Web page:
When spring finally rolled around, I headed to the Owyhee canyons to chase feral pigeons. And then my dog nearly had an encounter with a rattlesnake.
My dog is naturally inquisitive—she's a bird dog. When she saw the rattlesnake, my father had to restrain her with his belt to keep her from getting bit. In the end, my feral pigeon hunt was a bust—but since I did not end up with a bird in the hand, I decided to take the snake in the bush.
You should avoid rattlesnakes at all costs. I do. But over the years, I have learned how to safely dispatch a snake so I feel comfortable harvesting them. I do not endorse harvesting rattlesnakes by anyone who is not trained, but these are the steps I take:
No. 1: When I hear the rattling, I back away from the snake and find a big rock and a long, sturdy stick.
No. 2: I use the rock to crush the snake as close to its head as possible. This will break its back and shorten the distance that it will be able to strike at me.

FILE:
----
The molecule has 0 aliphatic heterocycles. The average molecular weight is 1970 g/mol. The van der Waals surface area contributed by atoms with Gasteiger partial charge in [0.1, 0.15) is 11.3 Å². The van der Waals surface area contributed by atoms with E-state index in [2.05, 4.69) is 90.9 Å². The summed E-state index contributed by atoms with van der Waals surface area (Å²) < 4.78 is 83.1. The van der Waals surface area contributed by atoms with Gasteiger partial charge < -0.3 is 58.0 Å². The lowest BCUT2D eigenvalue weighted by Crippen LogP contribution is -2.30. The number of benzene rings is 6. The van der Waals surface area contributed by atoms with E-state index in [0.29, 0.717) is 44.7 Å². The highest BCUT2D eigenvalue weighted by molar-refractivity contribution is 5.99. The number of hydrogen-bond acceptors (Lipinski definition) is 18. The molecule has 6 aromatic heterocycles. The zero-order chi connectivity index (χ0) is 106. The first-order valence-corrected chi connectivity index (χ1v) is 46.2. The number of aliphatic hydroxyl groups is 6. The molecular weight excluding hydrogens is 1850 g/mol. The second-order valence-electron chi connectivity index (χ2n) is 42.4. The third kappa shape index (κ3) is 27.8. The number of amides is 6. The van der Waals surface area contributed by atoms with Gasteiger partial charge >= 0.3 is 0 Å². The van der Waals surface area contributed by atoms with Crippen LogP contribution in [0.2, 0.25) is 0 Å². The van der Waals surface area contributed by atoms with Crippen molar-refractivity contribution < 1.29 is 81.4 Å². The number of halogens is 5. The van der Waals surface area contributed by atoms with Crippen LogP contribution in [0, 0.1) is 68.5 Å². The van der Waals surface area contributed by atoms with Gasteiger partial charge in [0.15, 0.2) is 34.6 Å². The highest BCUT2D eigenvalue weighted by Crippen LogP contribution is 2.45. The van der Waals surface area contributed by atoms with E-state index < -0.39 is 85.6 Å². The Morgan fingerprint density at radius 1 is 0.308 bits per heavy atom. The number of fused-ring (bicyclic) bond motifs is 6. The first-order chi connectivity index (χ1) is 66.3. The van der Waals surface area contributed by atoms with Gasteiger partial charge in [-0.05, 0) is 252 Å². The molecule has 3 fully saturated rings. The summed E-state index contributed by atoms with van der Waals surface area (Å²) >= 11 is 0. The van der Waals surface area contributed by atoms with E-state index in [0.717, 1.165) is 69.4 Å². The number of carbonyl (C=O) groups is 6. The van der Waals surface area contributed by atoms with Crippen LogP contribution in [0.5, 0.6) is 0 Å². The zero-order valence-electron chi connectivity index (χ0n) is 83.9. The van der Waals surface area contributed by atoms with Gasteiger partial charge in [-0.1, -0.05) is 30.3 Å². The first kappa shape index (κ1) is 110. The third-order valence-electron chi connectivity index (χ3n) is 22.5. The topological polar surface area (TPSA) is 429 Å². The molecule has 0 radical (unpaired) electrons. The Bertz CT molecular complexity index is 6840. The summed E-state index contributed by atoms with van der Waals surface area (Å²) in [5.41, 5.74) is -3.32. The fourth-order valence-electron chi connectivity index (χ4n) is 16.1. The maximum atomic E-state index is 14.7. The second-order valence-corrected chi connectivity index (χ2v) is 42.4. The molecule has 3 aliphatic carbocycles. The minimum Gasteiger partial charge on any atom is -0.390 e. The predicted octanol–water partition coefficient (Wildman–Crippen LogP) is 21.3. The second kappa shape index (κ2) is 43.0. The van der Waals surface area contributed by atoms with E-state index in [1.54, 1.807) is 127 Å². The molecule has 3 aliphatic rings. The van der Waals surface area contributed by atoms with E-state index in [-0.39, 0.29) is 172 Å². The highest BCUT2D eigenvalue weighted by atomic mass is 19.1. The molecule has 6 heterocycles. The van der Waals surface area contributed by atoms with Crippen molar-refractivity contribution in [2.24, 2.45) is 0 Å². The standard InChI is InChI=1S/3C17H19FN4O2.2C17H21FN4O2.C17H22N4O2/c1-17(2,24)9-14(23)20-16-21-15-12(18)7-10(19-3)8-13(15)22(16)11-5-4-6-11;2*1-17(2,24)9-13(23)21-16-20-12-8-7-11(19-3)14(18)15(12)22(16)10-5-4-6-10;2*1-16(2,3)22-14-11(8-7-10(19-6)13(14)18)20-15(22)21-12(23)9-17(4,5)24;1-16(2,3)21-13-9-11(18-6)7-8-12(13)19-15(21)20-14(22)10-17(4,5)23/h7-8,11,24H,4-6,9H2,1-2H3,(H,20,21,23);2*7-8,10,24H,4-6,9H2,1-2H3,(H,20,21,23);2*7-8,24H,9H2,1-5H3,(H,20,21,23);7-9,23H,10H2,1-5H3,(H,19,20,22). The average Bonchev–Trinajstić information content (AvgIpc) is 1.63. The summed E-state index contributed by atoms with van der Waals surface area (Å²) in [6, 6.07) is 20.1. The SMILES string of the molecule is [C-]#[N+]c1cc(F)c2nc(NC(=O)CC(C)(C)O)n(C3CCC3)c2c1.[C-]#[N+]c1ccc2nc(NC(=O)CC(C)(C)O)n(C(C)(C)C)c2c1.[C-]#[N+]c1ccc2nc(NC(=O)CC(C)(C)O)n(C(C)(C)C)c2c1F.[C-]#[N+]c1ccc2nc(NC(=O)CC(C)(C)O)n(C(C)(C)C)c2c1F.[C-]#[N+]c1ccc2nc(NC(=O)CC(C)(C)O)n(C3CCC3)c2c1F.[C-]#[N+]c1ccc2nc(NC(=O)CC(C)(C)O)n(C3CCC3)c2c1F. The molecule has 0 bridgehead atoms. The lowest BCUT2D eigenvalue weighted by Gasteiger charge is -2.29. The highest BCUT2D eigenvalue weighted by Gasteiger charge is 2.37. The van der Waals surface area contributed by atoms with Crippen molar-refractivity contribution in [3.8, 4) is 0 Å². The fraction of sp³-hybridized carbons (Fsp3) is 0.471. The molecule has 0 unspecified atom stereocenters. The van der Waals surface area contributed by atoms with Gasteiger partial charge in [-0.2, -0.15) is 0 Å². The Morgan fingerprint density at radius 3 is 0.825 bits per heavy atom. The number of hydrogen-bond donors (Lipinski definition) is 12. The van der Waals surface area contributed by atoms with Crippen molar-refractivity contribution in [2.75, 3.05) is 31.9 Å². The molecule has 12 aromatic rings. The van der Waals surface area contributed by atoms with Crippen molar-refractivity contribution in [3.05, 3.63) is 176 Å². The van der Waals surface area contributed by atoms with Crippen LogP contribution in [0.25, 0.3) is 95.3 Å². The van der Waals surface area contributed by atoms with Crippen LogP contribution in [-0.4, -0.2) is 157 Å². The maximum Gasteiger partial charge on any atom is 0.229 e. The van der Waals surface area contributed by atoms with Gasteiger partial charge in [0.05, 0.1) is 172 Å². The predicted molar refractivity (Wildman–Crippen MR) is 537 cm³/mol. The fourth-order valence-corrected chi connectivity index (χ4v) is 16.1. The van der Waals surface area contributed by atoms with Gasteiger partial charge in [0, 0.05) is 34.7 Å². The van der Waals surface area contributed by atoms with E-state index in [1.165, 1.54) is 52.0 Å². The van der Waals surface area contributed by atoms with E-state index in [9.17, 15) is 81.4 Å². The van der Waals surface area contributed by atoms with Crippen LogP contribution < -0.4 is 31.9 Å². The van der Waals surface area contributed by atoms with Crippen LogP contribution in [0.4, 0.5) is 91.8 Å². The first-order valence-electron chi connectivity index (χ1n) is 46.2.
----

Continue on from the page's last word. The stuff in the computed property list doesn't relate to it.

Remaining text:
No. 3: I use the stick to pin the snake down and then step on the snake right at the base of its head. I never leave any room behind the head or the snake will try to strike me.
No. 4: I cut off the snake's head.
No. 5: I bury the head.
No. 6: I put the snake in a bag, put the bag in my pack and think about how glad I am to be taking something home for dinner.
Idaho does not have a season for snakes. The Idaho Department of Fish and Game lets a person take up to four rattlesnakes per day with no more than five in his or her possession.
I took the rattler home, skinned and cooked it. I recently learned a great way to cook snake: marinate it in soy and plum sauce for a day then roll it up and skewer it—rolling it preserves all the moisture.
My 5-year-old said it actually tasted like chicken.